Microbiologists Johannes Harter and Jans-Martin Krause and team, explored whether adding biochar to the soil will allow farmers to reduce the amount of needed nitrogen fertilizer, and to cut down the emitted nitrous oxide.
It turns out, it does. Let’s see how. During the process of pyrolysis, when thermochemical decomposition of organic matter takes place, the material, known as biochar, is produced. If added to the soil, it has the ability to prevent removal of nutrients by increasing soil water storage capacity, and hence soil fertility.
The authors point out that this also boosts microbial activity. The abundance and composition of microorganisms determine the formation of biological communities, and therefore defines the way biodiversity is sustained and protected. In addition, the unique surface properties of biochar allow storage of carbon.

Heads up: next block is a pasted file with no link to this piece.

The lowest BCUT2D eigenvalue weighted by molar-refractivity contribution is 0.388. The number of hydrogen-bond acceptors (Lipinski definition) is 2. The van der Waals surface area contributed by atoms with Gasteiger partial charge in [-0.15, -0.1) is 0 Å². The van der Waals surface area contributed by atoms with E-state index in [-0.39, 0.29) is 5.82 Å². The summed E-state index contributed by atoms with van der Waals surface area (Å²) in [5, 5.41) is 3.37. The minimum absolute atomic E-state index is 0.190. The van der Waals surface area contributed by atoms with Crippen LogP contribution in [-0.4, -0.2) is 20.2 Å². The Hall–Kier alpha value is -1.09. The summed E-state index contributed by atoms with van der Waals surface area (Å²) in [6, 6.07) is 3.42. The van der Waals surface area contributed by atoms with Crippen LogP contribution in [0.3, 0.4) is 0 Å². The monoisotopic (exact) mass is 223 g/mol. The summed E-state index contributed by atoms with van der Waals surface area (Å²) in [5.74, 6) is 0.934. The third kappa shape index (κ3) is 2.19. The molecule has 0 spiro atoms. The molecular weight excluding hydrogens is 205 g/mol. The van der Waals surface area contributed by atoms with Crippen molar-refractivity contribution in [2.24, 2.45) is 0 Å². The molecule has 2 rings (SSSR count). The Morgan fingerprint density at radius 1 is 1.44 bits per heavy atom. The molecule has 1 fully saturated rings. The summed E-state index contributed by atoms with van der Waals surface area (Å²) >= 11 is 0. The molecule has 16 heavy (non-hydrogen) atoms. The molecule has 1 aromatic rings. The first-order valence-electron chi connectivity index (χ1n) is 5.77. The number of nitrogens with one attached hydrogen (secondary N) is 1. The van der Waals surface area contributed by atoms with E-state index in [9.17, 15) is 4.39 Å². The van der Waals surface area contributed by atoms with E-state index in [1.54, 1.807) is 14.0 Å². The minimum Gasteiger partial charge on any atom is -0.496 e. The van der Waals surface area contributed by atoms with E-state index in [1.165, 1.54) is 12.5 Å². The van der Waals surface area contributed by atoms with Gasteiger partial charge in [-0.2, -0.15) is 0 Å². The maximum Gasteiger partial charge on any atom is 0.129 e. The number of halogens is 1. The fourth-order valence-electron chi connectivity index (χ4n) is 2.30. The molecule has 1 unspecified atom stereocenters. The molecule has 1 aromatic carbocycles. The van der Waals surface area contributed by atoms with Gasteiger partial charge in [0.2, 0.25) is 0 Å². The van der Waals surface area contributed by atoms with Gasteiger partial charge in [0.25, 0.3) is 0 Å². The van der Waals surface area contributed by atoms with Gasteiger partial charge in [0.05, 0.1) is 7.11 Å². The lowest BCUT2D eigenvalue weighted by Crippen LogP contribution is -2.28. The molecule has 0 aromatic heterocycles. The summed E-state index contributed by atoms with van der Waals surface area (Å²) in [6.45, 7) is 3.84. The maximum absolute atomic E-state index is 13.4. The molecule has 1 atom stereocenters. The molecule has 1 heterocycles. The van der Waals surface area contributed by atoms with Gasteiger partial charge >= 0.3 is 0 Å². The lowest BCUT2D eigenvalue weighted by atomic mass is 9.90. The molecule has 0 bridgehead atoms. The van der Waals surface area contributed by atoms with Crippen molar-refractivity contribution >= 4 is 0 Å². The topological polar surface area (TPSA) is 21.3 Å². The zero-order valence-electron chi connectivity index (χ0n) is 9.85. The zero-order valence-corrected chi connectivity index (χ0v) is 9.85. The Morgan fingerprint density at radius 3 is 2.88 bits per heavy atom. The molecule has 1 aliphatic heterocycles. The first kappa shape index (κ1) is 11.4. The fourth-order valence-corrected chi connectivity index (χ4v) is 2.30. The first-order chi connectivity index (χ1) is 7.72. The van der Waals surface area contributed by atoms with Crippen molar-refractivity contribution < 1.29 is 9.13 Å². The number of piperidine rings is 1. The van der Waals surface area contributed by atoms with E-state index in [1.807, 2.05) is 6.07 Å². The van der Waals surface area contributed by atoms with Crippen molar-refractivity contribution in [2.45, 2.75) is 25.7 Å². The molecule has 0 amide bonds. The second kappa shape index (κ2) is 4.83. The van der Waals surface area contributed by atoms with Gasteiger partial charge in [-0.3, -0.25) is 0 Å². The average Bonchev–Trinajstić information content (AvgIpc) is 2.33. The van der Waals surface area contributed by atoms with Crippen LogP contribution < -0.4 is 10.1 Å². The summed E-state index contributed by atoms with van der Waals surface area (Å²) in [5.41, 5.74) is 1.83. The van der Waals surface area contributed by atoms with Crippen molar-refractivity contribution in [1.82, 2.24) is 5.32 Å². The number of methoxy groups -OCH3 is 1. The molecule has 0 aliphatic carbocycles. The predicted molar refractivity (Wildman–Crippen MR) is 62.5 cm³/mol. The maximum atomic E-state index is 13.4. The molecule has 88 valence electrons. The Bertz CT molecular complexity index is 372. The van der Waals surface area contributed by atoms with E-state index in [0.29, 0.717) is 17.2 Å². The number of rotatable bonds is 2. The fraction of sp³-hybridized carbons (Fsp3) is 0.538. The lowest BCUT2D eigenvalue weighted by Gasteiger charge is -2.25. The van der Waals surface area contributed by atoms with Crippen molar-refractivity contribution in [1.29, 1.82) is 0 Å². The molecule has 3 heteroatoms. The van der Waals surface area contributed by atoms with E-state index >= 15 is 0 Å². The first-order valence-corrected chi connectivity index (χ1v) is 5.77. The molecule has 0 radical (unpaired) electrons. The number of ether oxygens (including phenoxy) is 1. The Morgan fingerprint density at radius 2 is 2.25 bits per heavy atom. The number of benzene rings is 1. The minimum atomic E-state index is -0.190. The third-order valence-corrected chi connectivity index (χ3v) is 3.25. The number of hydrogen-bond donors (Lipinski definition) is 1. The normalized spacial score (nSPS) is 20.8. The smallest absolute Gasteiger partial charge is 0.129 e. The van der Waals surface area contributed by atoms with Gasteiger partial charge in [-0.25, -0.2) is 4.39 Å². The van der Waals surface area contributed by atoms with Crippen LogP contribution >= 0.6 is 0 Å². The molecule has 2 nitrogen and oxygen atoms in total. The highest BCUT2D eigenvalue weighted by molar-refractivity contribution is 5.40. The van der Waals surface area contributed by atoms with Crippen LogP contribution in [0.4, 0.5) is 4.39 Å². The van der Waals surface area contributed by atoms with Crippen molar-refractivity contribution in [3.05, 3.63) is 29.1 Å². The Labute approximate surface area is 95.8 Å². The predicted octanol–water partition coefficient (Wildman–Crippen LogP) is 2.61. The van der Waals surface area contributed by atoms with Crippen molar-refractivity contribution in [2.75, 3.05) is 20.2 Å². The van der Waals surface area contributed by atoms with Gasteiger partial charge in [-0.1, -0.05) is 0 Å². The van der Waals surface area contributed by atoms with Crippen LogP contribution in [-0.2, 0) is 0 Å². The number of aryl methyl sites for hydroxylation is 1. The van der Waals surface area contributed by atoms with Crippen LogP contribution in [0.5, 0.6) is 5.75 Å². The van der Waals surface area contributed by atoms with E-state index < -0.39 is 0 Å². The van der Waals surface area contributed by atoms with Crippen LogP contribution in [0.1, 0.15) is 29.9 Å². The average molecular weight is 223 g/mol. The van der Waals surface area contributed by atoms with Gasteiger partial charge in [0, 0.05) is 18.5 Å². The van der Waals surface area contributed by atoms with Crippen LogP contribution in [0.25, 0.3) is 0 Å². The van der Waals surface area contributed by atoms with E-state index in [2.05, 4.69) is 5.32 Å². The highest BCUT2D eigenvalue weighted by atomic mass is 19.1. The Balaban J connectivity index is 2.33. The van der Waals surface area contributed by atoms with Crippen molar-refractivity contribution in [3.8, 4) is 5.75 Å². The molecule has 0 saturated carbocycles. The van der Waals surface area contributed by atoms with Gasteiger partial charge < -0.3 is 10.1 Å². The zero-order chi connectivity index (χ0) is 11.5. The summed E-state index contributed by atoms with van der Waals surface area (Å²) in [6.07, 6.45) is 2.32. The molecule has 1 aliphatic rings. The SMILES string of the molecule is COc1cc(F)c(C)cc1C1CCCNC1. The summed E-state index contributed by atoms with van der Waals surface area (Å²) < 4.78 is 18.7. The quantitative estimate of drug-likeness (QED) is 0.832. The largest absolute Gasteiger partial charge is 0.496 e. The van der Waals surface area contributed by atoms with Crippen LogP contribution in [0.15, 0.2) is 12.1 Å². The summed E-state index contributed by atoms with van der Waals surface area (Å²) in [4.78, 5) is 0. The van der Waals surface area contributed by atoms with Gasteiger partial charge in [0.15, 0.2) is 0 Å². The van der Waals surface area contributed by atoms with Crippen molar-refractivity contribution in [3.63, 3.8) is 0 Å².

In the light of heated discussions after the latest IPCC report, any technique, which could reduce the release of greenhouse gases to the atmosphere, should receive the needed attention. This study provides just that.
By introducing biochar to the soil surface, the authors demonstrate that the use of nitrogen fertilizer can be made sustainable. In this sense, the findings help not only the agricultural industry but they outline a new strategy for controlling emissions and improving soil management and protection.